Aug 17, 2009
Mortgage companies have modified loans for only 9% of homeowners eligible under the “Home Affordable Modification Program” announced by the Obama administration in February.
Why is that? Perhaps because the mortgage companies make so much money keeping mortgages in delinquency.
Mortgage companies typically collect as much as 6% in late fees when a monthly payment is late. Their subsidiaries are paid for services like title searches, insurance policies, appraisals, and other legal paperwork involved in delinquent loans. Besides, the mortgage companies no longer own the homes – they only service the mortgage. So if the value of the home drops during the delinquency period, it matters little to the mortgage company. It is simply interested in cashing in on fees as long as it can.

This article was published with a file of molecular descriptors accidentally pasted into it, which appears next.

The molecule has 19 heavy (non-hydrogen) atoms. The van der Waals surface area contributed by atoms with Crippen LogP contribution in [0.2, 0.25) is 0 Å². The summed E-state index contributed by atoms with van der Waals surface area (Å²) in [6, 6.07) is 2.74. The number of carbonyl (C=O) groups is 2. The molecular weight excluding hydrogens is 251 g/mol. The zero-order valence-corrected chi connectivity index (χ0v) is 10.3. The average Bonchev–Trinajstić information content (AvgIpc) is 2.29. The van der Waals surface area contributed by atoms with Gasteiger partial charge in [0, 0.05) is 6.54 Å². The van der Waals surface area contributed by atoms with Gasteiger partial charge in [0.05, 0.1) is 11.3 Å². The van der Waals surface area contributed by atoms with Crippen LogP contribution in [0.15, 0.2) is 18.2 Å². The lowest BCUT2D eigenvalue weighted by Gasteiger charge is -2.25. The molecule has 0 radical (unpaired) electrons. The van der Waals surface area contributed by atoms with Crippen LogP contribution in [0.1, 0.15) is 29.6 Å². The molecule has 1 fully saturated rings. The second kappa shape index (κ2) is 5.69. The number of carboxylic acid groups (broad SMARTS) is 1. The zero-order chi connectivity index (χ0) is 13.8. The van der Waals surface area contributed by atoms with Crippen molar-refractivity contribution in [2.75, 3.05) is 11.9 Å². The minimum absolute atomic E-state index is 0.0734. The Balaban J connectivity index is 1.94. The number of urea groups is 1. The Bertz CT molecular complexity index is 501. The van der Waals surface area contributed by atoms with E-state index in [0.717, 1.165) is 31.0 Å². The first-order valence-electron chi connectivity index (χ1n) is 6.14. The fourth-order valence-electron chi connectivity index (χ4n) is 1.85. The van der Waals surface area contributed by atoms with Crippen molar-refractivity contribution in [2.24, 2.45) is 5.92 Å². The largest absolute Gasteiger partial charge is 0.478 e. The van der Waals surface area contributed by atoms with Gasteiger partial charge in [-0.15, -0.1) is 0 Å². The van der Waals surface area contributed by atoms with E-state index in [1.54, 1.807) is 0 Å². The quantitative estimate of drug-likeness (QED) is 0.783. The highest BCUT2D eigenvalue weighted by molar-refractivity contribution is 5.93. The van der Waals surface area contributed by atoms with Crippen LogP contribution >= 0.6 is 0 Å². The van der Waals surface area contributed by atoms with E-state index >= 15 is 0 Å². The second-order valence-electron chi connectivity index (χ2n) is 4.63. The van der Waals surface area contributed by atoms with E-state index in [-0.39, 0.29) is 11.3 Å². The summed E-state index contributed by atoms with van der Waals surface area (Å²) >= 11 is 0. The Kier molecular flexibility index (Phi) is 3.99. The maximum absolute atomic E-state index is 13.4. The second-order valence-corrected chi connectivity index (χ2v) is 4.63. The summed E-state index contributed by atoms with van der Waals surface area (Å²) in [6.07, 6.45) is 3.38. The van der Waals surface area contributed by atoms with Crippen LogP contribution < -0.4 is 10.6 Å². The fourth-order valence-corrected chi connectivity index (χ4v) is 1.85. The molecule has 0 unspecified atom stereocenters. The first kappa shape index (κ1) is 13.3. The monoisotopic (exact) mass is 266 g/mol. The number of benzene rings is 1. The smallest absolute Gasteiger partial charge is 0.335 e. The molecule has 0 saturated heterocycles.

Such fees are so lucrative that one company, Ocwen Financial, reported that 12% of its income came from fees made on late mortgage payments in 2007.
It’s to the mortgage companies’ advantage to keep homes in delinquency as long as possible. As a result, from June 2008 to June 2009, the number of mortgages 90 days or more delinquent skyrocketed from 1.8 million to 3 million. On the other hand, the number of homes taken into ownership by banks went down during the same period from 333,000 to 245,000.
The government’s loan modification program makes for good public relations, but it cannot fix a rotten system that feeds off the misery of the population.